Are Food Manufacturers Worse Than Tobacco Companies?
Ever get the feeling there's a conspiracy brewing to get you to eat unhealthy foods? According to a comprehensive, and fairly disturbing, new report in New York Times Magazine, there is. The story, written by Michael Moss and adapted from the book Sugar, Salt, Fat: How the Food Industry Hooked Us, chronicles the multimillion-dollar-a-year research machine behind the science of making, marketing, and selling highly addictive foods and drinks to you and your children.
Here are a few of the most alarming anecdotes, quotes and takeaways from the 8,000-word behemoth.
"Stomach Share." This is the term food manufacturers use to describe the ongoing battle to get more of their products in your stomach.
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Epidemic Proportions. "More than half of American adults were now considered overweight, with nearly one-quarter of the adult population - 40 million people - clinically defined as obese. Among children, the rates had more than doubled since 1980, and the number of kids considered obese had shot past 12 million. (This was still only 1999; the nation's obesity rates would climb much higher.)" (Relaated: Can Americans shake weight-based stereotypes?)
Worse Than Big Tobacco? Moss quotes Yale University professor of psychology and public health, Kelly Brownell, who views processed food manufacturers as a public health menace: "As a culture, we've become upset by the tobacco companies advertising to children, but we sit idly by while the food companies do the very same thing. And we could make a claim that the toll taken on the public health by a poor diet rivals that taken by tobacco."
The Secret Sauce. Companies spend millions annually on test marketing and research to discover a product's "bliss point"-the optimal ingredient mix and packaging that will get consumers hooked on a new or existing product. They also test extensively with focus groups to pinpoint food and beverage qualities like "mouth feel," which gauges the human reaction to texture, taste, and composition while chewing or swallowing.
"Sensory-Specific Satiety." This refers to the tendency for big, distinct flavors to overwhelm the brain and depress the desire to consume more, says Moss. Playing on this, products like Coca-Cola and Doritos use complex taste compositions that don't have a distinct, overriding single flavor that tells the brain to stop eating.
Caloric Density is Vanishing. The perfect example, writes Moss, is the Cheeto. Moss interviewed food scientist and author Steven Witherly, who said, "(Cheetos) are the most marvelously constructed foods on the planet, in terms of pure pleasure." Witherly gave dozens of reasons why, but said the most tantalizing was "the puff's uncanny ability to melt in the mouth." He called it vanishing caloric density, and explained, "if something melts down quickly, your brain thinks that there's no calories in it . . . you can just keep eating it forever."
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Line Extension. If you are constantly noticing new versions of old favorites at the grocery or convenience store, there's a reason. Moss writes, "the food technicians stopped worrying about inventing new products and instead embraced the industry's most reliable method for getting consumers to buy more: the line extension. The classic Lay's potato chips were joined by Salt & Vinegar, Salt & Pepper, and Cheddar & Sour Cream. They put out Chili-Cheese-flavored Fritos, and Cheetos were transformed into 21 varieties.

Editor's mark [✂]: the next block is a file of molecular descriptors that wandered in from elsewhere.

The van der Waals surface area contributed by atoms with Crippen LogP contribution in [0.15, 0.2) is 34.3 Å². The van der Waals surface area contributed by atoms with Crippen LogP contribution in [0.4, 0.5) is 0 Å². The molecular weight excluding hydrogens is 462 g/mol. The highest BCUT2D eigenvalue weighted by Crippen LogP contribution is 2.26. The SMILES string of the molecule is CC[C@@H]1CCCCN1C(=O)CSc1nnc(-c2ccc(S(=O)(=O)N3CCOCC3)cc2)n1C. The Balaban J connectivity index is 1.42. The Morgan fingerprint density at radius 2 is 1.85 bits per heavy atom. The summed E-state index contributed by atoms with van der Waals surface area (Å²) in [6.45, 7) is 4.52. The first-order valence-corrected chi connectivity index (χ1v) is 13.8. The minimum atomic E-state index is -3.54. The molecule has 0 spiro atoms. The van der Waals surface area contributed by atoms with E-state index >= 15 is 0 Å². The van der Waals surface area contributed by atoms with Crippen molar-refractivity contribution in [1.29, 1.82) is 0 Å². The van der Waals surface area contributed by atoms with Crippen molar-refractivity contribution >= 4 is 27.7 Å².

Scientific Testing Ground. In its research complex near Dallas, Frito-Lay employed close to 500 chemists, psychologists, and technicians to conduct research that cost up to $30 million a year. The teams would focus on chip qualities like crunch, mouth feel, and aroma. One tool: a $40,000 device that simulated a chewing mouth to help determine the perfect breaking point for a chip. "People like a chip that snaps with about four pounds of pressure per square inch," writes Moss. (Read more on the science behing food cravings here.)
Healthier at a Cost. As consumers, particularly baby boomers, aged, they became more conscious of things like sodium and fat intake, but they kept snacking, says the report. Terms like "low fat" and "low sodium" became marketing revelations as munchers became less concerned with eating more of something. The packaging said it was better for consumers, but the real message was permission to eat more.
Potato Chips, the Perfect Food. This snack classic is still king, according to Eric Rimm, an associate professor of epidemiology and nutrition at the Harvard School of Public Health. He told Moss that "the coating of salt, the fat content that rewards the brain with instant feelings of pleasure, the sugar that exists not as an additive but in the starch of the potato itself - all of this combines to make it the perfect addictive food."
The Lunchable Experiment. With bologna sales flagging in the 1980s, Oscar Mayer tabbed company vice president Bob Drane to reinvigorate the market for this lunchtime staple. His two-pronged approach involved making a solution that would help time-strapped moms get lunch ready in the mornings and make kids feel empowered about what they were eating and the packaging it came in. The result? Lunchables, a brand that ultimately took the form of 60 different varieties and maxed out its annual sales near the $1 billion mark at the brand's peak of popularity.
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